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Handling dangers of yellow zinc plated hardware





October 23, 2012

Q. What are the dangers of touching and handling yellow zinc dichromate hardware/bolts/screws on a everyday basis? I thought that zinc dichromate was being outlawed, but I see quite a few new yellow zinc screws, bolts, etc on the market. They are do not appear to be just dyed yellow trivalent zinc, but have the appearance of zinc dichromate. I know some of this hardware is from China, and not sure of their regulations. But the main question pertains to the day to day danger of handling this product, then touching other items, possibly eating after touching. What is the realistic danger if they are truly hexavalent zinc coating? I am a medical doctor, and am trying to establish a realistic risk assessment.

Steven Kulik
- Baltimore, Maryland, USA



October 24, 2012

A. Hi Steven. Hexavalent chromate is not outlawed here, although it's pretty much forbidden in Europe due to RoHS, EoLV and other restrictions. Those restrictions in turn led to all automobile manufacturers and many other manufacturers switching to trivalent chromating exclusively, which in turn led to many plating shops converting from hexavalent to trivalent chromating.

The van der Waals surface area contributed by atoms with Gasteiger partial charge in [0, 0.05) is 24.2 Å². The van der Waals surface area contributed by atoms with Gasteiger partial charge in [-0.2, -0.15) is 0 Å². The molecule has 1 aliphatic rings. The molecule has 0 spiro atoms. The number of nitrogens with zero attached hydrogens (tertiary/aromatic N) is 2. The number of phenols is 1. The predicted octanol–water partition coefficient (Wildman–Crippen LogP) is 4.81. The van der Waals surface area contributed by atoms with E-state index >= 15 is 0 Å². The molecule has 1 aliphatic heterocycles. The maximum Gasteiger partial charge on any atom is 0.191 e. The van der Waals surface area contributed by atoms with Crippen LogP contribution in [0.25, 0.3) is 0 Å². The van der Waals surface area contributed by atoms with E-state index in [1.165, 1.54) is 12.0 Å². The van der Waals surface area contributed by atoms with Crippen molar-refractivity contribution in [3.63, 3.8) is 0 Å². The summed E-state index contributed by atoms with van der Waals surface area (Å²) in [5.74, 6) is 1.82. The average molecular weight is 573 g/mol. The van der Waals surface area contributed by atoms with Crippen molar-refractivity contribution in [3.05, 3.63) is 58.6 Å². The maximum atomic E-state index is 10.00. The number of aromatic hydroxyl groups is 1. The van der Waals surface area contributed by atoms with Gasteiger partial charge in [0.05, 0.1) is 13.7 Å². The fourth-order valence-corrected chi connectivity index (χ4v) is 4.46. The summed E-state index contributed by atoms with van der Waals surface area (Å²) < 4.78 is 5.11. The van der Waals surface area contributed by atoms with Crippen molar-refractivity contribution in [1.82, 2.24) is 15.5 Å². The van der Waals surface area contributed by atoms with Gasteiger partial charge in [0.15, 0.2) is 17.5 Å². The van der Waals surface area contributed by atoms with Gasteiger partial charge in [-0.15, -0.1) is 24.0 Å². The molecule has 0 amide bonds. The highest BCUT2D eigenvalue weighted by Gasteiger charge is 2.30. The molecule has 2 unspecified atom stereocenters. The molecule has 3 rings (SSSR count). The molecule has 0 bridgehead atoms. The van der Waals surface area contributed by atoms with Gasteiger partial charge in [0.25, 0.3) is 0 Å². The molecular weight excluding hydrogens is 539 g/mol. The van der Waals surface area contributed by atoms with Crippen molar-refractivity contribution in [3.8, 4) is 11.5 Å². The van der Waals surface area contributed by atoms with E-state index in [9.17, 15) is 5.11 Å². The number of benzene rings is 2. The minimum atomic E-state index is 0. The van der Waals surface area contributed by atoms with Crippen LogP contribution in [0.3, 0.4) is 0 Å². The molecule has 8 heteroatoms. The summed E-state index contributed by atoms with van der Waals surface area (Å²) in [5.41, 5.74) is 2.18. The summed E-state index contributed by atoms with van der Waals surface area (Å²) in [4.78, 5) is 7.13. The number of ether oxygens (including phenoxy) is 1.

Letter 2064 from 1998 alludes to suspicion that handling of chromated parts by production workers might lead to greater incidences of skin cancer, but I suspect that the rapid widespread adoption of replacement technology removed the urgency for such studies, so they may be limited and hard to find. Certainly, casual handing by the general public was a commonplace for decades though, and most people probably still handle a lot of hexavalent chromated stuff around their house -- for example screws, knobs, hinges, and nuts & bolts in their garage or shop, and door latch hardware, etc., because most of this stuff may predate the widespread changeover.

I don't doubt that the yellow hardware that you see from China and that you think is hexavalent chromated actually is. Hexavalent is cheaper and more robust & forgiving, so the changeover on imported loose hardware will probably be slower.

Regards,

Ted Mooney, finishing.com
Ted Mooney, P.E.
Striving to live Aloha
finishing.com - Pine Beach, New Jersey


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